Over 1m IT professionals needed to tackle cyber threat — Cisco


UF Member

As systems, applications and personal networks become increasingly vulnerable to cyber-attack, up-to-date cybersecurity defences are crucial to the health and reliability of the digital systems.

This development, experts warn must be addressed head-on otherwise no success story will be recorded in the fight against cyber security challenges.

The Wired World: A graphic representation of the Internet

While unprecedented growth of malicious traffic continues to cause more harm than good to both organizations and service providers around the world, latest Cisco 2014 annual security report has revealed shortage of over one million security professionals across the globe in 2014 to tackle the growing security threats.

The report’s findings offer a vivid picture of rapidly evolving security challenges facing businesses, IT departments and individuals.

Attacker’s methods, according to the report, include socially engineered theft of passwords and credentials, hide-in-plain-sight infiltrations, and exploitation of the trust required for economic transactions, government services and social interactions.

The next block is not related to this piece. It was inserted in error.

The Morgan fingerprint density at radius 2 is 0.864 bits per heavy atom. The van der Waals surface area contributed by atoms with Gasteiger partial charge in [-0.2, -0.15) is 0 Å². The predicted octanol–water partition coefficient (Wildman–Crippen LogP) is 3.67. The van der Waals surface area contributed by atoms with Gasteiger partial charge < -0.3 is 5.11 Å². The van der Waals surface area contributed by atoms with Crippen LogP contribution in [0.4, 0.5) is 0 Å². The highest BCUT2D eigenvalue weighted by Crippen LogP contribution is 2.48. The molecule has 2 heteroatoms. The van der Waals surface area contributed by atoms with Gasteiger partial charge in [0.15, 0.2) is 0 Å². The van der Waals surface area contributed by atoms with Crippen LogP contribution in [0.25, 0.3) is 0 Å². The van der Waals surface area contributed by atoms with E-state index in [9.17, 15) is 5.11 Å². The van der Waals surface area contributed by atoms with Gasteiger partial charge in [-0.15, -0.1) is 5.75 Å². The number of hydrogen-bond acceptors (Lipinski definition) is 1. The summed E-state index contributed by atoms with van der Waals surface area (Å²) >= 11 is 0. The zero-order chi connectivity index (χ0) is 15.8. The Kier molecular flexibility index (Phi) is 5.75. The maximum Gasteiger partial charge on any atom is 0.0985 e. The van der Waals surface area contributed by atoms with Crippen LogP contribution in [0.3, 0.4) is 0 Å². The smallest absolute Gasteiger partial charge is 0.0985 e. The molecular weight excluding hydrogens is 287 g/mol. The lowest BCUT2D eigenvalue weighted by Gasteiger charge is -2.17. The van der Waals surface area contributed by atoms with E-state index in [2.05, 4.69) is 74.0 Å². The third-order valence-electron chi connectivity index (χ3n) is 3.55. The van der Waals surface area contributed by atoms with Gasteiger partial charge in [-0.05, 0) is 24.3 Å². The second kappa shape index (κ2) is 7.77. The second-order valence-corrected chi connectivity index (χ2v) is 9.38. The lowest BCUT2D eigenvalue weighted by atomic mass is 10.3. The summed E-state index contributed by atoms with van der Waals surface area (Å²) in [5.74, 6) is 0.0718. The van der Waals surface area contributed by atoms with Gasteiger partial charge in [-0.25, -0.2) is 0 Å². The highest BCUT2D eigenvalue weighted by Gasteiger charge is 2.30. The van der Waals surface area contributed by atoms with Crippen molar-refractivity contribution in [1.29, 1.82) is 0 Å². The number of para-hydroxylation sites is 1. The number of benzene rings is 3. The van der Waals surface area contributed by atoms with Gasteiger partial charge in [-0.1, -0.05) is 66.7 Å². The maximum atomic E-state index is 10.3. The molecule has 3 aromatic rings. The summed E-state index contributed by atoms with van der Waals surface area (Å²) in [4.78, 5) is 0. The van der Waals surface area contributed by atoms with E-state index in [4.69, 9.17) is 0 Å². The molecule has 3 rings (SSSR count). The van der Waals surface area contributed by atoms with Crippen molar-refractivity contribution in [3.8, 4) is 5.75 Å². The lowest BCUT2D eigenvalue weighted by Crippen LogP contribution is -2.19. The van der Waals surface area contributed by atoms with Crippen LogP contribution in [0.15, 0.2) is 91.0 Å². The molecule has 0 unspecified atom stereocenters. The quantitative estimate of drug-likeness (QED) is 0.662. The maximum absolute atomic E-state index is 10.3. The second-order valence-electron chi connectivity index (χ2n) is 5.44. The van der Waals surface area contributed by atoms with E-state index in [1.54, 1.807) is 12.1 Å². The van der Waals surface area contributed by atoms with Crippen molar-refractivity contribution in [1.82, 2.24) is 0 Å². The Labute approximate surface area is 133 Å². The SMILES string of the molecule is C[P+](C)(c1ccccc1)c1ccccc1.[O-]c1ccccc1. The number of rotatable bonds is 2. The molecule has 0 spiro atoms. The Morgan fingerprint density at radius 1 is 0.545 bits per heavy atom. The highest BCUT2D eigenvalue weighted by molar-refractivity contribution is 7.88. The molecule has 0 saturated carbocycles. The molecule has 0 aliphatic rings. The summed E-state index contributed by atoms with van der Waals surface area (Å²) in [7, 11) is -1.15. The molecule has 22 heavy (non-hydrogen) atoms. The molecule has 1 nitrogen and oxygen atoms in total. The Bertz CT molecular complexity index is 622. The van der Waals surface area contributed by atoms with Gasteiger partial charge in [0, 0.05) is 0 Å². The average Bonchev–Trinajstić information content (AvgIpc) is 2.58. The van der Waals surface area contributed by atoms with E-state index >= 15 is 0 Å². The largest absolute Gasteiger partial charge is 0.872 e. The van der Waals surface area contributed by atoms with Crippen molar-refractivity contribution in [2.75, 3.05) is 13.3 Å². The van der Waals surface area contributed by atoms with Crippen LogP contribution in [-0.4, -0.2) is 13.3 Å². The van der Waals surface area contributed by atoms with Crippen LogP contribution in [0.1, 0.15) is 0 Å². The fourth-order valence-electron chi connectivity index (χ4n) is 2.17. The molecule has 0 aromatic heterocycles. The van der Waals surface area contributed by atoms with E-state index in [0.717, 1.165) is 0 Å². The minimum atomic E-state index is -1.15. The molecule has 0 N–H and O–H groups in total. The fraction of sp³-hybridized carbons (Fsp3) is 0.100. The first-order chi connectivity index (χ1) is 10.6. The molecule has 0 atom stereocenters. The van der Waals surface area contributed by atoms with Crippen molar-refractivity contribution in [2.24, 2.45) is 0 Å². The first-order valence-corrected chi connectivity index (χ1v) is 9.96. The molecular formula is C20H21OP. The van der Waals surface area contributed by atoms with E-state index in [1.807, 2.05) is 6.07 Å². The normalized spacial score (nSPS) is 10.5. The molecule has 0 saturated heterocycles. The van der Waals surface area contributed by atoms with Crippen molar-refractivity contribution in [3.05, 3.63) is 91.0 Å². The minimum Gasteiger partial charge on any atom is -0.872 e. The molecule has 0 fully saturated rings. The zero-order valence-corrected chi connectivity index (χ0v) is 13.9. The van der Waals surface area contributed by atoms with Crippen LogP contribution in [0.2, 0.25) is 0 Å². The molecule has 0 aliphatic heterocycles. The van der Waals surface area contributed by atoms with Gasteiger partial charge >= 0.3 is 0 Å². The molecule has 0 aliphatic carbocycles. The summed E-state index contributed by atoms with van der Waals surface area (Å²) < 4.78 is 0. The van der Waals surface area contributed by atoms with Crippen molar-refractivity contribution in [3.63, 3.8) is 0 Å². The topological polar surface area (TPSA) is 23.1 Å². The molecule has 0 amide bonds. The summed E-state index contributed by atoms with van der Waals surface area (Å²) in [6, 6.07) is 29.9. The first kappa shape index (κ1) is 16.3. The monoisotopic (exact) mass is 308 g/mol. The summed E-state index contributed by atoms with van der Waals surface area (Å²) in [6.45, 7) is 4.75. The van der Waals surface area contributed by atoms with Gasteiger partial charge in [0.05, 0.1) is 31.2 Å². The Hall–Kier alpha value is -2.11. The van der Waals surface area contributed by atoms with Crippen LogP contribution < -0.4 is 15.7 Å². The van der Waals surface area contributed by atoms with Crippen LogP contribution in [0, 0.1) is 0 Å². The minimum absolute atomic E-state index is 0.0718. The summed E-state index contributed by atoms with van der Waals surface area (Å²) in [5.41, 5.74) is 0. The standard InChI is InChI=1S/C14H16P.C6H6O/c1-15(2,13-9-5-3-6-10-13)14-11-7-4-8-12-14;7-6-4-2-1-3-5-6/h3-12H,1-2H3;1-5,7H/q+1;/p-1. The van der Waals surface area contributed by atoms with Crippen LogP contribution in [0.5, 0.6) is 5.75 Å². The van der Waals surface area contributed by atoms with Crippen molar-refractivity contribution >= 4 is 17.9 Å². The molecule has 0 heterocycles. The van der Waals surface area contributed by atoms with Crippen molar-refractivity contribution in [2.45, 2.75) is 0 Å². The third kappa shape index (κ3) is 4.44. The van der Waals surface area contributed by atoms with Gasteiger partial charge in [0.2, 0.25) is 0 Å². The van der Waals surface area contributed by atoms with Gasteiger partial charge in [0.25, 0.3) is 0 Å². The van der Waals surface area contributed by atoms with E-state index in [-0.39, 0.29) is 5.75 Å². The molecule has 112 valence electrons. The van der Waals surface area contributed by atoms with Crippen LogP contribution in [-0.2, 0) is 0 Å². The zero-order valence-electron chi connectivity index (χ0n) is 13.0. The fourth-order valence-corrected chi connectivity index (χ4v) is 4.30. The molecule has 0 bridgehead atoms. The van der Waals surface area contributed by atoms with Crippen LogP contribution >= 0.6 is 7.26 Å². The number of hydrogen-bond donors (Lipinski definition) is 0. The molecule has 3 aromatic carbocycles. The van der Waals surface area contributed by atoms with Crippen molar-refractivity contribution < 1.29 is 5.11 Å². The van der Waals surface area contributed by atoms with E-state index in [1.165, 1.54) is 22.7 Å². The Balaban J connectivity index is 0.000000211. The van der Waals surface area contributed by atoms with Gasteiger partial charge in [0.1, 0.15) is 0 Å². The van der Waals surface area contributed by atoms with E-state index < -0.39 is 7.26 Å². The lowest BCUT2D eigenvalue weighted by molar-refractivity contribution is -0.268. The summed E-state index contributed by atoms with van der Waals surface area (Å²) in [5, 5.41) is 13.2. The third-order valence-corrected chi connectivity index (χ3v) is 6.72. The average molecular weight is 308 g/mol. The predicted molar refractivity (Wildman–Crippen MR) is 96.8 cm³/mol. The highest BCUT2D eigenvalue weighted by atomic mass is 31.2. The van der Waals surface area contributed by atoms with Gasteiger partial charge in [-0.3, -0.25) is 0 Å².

The 2014 annual report further reveals that threats designed to take advantage of users’ trust in systems, applications and personal networks have continued to grow in geometric progression.

According to the report, the sophistication of the technology and tactics used by online criminals and their nonstop attempts to breach networks and steal data have outpaced the ability of IT and security professionals to address these threats.

Most organisations, the report indicated, do not have the people or the systems to continuously monitor extended networks and detect infiltrations, and then apply protections, in a timely and effective manner.

Key findings

Overall vulnerabilities and threats reached the highest level since initial tracking began in May 2000. As of Oct. 2013, according to the report, cumulative annual alert totals increased 14 percent year-over-year from 2012.

One-hundred percent of a sample of 30 of the world’s largest Fortune 500 company networks, the report indicated generated visitor traffic to Web sites that host malware.

Ninety-six percent of networks reviewed communicated traffic to hijacked servers. Similarly 92 percent transmitted traffic to Web pages without content, which typically host malicious activity.

According to Cisco findings, Java continues to be the most frequently exploited programming language targeted by online criminals.

According to the report, Data from Sourcefire, now a part of Cisco, also shows that Java exploits make up the vast majority (91 percent) of indicators of compromise (IOCs).

Most affected sectors

Specific business sectors, such as the pharmaceutical and chemical industry and the electronics manufacturing industry, historically, the report said have had high malware encounter rates.